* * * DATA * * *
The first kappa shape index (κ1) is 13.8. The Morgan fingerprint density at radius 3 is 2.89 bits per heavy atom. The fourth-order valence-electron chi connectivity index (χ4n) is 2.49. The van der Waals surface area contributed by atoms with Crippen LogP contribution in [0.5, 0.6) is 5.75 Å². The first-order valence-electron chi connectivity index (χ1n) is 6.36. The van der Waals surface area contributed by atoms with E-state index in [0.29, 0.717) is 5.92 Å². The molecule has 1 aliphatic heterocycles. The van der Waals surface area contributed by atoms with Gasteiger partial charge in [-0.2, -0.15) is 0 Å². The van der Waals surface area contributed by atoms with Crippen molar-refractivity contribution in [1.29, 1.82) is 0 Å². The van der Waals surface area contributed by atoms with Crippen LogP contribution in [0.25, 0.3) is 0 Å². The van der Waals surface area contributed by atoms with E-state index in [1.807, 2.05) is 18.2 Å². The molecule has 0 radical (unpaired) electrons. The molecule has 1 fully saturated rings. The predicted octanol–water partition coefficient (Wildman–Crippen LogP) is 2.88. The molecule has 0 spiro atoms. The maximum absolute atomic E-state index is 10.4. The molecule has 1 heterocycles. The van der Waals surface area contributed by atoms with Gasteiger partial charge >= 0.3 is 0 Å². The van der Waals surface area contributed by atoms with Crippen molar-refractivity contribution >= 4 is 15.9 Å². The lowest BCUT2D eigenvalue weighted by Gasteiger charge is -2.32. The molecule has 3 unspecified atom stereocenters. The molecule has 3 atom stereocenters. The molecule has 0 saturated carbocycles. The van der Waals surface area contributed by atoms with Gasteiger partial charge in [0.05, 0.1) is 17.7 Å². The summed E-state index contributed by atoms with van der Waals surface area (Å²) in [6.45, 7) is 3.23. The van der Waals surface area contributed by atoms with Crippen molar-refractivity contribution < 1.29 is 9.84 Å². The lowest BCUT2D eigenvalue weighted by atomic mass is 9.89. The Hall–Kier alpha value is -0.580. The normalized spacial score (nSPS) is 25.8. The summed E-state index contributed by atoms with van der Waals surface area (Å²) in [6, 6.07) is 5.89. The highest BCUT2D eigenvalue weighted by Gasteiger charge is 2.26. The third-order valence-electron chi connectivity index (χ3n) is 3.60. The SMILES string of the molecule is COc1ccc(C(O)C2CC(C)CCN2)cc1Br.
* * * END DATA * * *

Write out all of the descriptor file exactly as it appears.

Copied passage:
The first kappa shape index (κ1) is 13.8. The Morgan fingerprint density at radius 3 is 2.89 bits per heavy atom. The fourth-order valence-electron chi connectivity index (χ4n) is 2.49. The van der Waals surface area contributed by atoms with Crippen LogP contribution in [0.5, 0.6) is 5.75 Å². The first-order valence-electron chi connectivity index (χ1n) is 6.36. The van der Waals surface area contributed by atoms with E-state index in [0.29, 0.717) is 5.92 Å². The molecule has 1 aliphatic heterocycles. The van der Waals surface area contributed by atoms with Gasteiger partial charge in [-0.2, -0.15) is 0 Å². The van der Waals surface area contributed by atoms with Crippen molar-refractivity contribution in [1.29, 1.82) is 0 Å². The van der Waals surface area contributed by atoms with Crippen LogP contribution in [0.25, 0.3) is 0 Å². The van der Waals surface area contributed by atoms with E-state index in [1.807, 2.05) is 18.2 Å². The molecule has 0 radical (unpaired) electrons. The molecule has 1 fully saturated rings. The predicted octanol–water partition coefficient (Wildman–Crippen LogP) is 2.88. The molecule has 0 spiro atoms. The maximum absolute atomic E-state index is 10.4. The molecule has 1 heterocycles. The van der Waals surface area contributed by atoms with Gasteiger partial charge >= 0.3 is 0 Å². The van der Waals surface area contributed by atoms with Crippen molar-refractivity contribution >= 4 is 15.9 Å². The lowest BCUT2D eigenvalue weighted by Gasteiger charge is -2.32. The molecule has 3 unspecified atom stereocenters. The molecule has 3 atom stereocenters. The molecule has 0 saturated carbocycles. The van der Waals surface area contributed by atoms with Gasteiger partial charge in [0.05, 0.1) is 17.7 Å². The summed E-state index contributed by atoms with van der Waals surface area (Å²) in [6.45, 7) is 3.23. The van der Waals surface area contributed by atoms with Crippen molar-refractivity contribution < 1.29 is 9.84 Å². The lowest BCUT2D eigenvalue weighted by atomic mass is 9.89. The Hall–Kier alpha value is -0.580. The normalized spacial score (nSPS) is 25.8. The summed E-state index contributed by atoms with van der Waals surface area (Å²) in [6, 6.07) is 5.89. The highest BCUT2D eigenvalue weighted by Gasteiger charge is 2.26. The third-order valence-electron chi connectivity index (χ3n) is 3.60. The SMILES string of the molecule is COc1ccc(C(O)C2CC(C)CCN2)cc1Br.